40 foot is on the very long side of thing for Tenkara but there are some folks using that much line. Most folks will use generally at most 20 foot lines and many of them will be more in the 15-18 foot range. Regardless of the line length(unless the line is shorter or at most equal to the rod length) landing fish is always the same basic process. Once the fish is hooked and has started to wear down (slows their fight against the rod) you simply angle the rod back, while keeping your arm close to the body and bent at the elbow and wrist pull the entire rod backward till you can grasp the line gently with your free hand. Pull line in and pinch it with your finger and thumb on your rod hand repeat until the fish is close enough to net or grab by hand. If at any point in the process the fish decides to make a run you just let the line smoothly slide back out between your rod finger and let the load of the fighting fish transfer back on to the rod and begin the process of wearing them out and bringing them in again. With most fish (each one is different of course) up to around 16" or so this process will take less than a minute from hooking them to releasing them again. The longest fights I have had on Tenkara have lasted less than 2 minutes total for fish up to about 22 inches. Once you have done it a few time it's becomes fairly automatic and once you feel the balance turn in your favor as the fish wears out it only takes seconds to get them to the net.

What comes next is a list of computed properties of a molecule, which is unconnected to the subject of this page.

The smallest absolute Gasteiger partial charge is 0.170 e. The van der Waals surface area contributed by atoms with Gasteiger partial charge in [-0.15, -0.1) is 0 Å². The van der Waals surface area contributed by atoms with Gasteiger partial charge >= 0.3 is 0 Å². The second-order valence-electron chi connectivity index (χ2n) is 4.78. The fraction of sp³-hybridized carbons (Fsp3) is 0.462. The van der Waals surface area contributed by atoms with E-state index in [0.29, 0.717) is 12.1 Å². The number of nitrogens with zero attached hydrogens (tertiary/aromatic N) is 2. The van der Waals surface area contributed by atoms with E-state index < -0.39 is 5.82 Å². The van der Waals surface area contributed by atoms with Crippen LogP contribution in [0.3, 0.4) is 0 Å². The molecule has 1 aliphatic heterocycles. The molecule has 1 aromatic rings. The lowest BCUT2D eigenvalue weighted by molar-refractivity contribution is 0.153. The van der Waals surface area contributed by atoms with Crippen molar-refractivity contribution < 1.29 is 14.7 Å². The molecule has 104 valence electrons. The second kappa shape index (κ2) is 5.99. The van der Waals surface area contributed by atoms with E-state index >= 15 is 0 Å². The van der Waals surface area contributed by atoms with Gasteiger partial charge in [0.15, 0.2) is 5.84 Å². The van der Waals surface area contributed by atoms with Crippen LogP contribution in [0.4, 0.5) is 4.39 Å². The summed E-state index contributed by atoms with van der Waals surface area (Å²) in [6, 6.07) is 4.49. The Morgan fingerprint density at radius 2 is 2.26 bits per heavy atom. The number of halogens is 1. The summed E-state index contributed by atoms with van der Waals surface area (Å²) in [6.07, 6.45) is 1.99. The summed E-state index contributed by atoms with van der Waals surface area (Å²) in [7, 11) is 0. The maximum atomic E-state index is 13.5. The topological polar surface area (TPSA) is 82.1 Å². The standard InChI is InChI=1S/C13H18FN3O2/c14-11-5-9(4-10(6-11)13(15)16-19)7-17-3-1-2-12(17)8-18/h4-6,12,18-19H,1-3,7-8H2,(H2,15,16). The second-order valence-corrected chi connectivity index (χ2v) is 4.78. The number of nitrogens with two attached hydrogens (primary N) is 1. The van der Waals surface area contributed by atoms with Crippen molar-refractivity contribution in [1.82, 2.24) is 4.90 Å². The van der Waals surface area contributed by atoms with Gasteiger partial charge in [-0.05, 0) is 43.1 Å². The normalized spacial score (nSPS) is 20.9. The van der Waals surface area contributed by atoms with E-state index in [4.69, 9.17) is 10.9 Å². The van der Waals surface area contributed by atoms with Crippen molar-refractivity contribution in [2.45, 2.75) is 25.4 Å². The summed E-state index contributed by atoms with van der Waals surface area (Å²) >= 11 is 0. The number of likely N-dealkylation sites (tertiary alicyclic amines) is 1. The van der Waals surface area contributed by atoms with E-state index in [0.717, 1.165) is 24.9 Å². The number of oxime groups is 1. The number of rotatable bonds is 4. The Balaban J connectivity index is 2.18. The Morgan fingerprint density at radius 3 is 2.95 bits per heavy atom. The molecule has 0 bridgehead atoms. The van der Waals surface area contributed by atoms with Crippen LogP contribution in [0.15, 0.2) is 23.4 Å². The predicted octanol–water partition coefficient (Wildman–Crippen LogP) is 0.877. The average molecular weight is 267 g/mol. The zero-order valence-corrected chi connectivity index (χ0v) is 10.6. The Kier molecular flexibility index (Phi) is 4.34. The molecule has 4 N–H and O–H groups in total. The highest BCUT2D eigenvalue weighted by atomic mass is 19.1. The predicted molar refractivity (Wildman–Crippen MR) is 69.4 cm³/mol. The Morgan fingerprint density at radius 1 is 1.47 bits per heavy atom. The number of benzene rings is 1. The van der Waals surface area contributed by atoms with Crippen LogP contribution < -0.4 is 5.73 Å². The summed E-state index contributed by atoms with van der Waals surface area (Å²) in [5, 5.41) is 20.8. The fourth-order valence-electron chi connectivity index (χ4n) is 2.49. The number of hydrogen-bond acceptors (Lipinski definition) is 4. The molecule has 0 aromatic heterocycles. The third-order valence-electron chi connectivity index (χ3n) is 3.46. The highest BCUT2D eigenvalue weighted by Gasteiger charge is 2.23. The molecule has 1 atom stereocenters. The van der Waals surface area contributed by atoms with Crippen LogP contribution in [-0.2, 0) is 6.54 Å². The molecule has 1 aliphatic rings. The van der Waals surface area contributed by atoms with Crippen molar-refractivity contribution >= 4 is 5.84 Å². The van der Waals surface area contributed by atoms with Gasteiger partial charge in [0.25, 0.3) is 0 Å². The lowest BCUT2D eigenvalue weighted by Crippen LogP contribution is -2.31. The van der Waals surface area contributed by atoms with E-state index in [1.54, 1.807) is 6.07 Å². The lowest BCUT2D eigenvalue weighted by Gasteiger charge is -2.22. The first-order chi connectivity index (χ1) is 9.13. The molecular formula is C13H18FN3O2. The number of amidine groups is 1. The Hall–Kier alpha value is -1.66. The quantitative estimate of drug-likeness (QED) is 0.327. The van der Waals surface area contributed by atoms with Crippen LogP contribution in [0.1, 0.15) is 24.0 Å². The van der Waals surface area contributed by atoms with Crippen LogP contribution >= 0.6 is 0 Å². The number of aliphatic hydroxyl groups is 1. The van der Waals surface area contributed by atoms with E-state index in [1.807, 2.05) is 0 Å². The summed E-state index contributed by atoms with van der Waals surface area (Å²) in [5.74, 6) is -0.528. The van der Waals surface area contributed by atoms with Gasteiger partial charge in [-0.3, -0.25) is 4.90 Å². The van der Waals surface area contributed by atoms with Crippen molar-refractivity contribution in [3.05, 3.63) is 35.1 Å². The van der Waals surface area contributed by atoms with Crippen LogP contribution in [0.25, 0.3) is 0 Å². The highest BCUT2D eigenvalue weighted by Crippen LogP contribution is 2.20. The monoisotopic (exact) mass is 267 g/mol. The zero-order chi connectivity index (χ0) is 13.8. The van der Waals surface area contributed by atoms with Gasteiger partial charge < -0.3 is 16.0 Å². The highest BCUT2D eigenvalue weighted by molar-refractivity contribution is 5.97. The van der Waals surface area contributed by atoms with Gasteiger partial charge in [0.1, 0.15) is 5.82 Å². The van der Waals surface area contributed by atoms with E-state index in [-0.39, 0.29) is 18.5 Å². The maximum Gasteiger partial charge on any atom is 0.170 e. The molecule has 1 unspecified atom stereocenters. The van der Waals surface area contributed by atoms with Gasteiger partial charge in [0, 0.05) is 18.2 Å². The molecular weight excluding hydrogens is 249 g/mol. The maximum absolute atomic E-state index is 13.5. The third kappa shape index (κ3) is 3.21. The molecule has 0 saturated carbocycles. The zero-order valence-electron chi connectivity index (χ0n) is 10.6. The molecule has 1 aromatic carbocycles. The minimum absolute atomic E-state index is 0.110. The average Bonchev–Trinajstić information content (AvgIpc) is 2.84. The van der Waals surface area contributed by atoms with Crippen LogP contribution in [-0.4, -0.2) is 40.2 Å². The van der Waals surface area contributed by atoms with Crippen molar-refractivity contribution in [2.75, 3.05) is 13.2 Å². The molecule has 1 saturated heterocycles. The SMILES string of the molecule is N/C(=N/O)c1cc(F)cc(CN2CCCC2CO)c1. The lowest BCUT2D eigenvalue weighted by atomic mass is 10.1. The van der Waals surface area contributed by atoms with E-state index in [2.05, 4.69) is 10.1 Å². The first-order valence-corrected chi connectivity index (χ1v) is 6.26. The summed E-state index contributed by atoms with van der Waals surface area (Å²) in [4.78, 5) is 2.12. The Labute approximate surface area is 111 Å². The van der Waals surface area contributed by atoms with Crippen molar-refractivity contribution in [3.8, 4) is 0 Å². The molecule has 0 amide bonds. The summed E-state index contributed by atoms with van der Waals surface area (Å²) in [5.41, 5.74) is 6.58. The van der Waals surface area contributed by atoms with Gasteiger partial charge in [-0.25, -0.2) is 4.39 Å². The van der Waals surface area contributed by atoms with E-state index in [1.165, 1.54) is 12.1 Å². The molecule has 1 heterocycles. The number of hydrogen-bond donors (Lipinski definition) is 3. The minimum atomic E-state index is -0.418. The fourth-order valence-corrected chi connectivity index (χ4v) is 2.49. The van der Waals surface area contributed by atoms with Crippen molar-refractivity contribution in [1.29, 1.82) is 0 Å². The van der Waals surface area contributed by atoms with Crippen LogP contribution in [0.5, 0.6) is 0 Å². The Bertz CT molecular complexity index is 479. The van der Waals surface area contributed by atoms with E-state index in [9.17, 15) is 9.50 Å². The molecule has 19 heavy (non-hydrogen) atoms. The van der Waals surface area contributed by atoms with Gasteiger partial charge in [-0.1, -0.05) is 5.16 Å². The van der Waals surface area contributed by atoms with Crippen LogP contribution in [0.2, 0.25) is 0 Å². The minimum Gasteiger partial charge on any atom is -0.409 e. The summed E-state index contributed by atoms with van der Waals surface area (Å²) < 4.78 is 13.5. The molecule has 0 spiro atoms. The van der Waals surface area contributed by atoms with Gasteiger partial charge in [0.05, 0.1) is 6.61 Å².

Tenkara-FishingApr 11, 2012 at 2:41 pm #1866241
Thanks Craig for the reply. It's still a shame you have to spend the extra $35 to get an 11' model.
Wow what thread drift. LOLApr 12, 2012 at 9:35 am #1866519
Sorry bout that just couldnt imagine 40' of line with no reel and still cant. Also it looked like you had got a rod and your question was answered. Again sorrySep 6, 2012 at 10:49 pm #1909945